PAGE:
March 2022

Influence of lower-limb muscular and tendon mechanical properties and strength on countermovement jump performance

Authors: Maximilian M. Wdowski 1, Katarzyna Rosicka 2, Mathew Hill 1


  1. Centre for Sport, Exercise and Life Sciences, School of Life Sciences, Coventry University, United Kingdom
  2. Department of Biological Sciences, Faculty of Physical Culture in Gorzow Wlkp., Poznan University of Physical Education, Gorzow Wlkp., Poland

Journal: The Journal of Sports Medicine and Physical Fitness - March 2022, Online Ahead of Print (DOI: 10.23736/S0022-4707.22.13567-X)

Background: The aim of the study is to examine the relationship between measures of muscle and tendon mechanical properties and strength on countermovement jump (CMJ) performance.

Methods: Twenty-six physically active participants (males; n = 16: females; n = 10) were tested. Testing comprised of measuring the mechanical properties of lower limb muscles and tendons using myotonometry, isometric and isokinetic knee extensor strength through dynamometry, and CMJ’s with a force platform.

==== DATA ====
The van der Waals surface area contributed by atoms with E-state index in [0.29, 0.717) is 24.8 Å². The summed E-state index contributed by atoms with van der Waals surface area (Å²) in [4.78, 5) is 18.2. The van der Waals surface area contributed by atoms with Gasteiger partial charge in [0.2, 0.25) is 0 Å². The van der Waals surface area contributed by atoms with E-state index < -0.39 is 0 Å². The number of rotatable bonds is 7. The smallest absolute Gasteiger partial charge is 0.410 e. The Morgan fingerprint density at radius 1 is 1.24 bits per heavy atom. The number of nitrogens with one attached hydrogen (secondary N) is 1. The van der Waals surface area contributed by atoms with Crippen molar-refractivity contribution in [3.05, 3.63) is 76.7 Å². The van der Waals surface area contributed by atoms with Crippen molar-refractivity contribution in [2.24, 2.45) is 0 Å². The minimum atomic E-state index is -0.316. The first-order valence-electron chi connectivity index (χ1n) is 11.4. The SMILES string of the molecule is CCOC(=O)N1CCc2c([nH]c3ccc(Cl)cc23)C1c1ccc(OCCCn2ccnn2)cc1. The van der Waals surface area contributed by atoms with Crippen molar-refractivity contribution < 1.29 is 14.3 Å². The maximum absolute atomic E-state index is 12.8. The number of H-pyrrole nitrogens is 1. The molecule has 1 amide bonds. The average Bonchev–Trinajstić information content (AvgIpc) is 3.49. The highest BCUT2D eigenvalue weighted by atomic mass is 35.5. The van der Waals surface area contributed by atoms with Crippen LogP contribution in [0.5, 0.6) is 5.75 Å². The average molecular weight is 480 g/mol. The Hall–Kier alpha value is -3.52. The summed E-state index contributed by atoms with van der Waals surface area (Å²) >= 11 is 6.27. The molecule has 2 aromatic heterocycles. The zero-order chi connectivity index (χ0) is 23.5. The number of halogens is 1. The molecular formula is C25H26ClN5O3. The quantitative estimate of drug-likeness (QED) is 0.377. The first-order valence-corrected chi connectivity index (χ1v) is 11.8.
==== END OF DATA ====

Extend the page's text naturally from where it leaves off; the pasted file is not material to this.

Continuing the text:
Results: Large positive correlations were observed between CMJ jump height and Achilles tendon stiffness (N/m) (r=0.56) and Achilles tendon tone (Hz) (r=0.553). Large negative correlations were found between CMJ height and Achilles tendon elasticity (r=-0.658), and Achilles tendon relaxation (r=-0.572), and Achilles tendon creep (r=-0.589). Large correlations (r=0.592 to 0.659) were observed between CMJ height and all measures of isometric and isokinetic dynamometry measures. Achilles tendon stiffness, elasticity level and relaxation, and isokinetic peak concentric torque (N.m) explained 63% of this variance.

Conclusions: Greater stiffness of the Achilles tendon may improve CMJ performance due to the improved transfer of concentric and eccentric force of the knee extensor muscles. Practitioners need to implement specific interventions to target increasing Achilles tendon stiffness to improve countermovement jump performance.


Keywords: Achilles tendon, lower extremity, muscles, plyometric exercise, muscle strength

Our study potentially demonstrates that greater AT stiffness and tension is a strong predictor of CMJ performance, possibly enabling the greater transfer of concentric and eccentric force of the knee extensor muscles. Furthermore, the vastus lateralis and gastrocnemius lateralis muscle mechanics did not correlate with countermovement jump height. Myotonometry provided quick and reliable measures of the mechanical properties of tendons and muscles. These findings suggest that future interventions that specifically target increasing AT stiffness and resting tension may improve countermovement jump performance.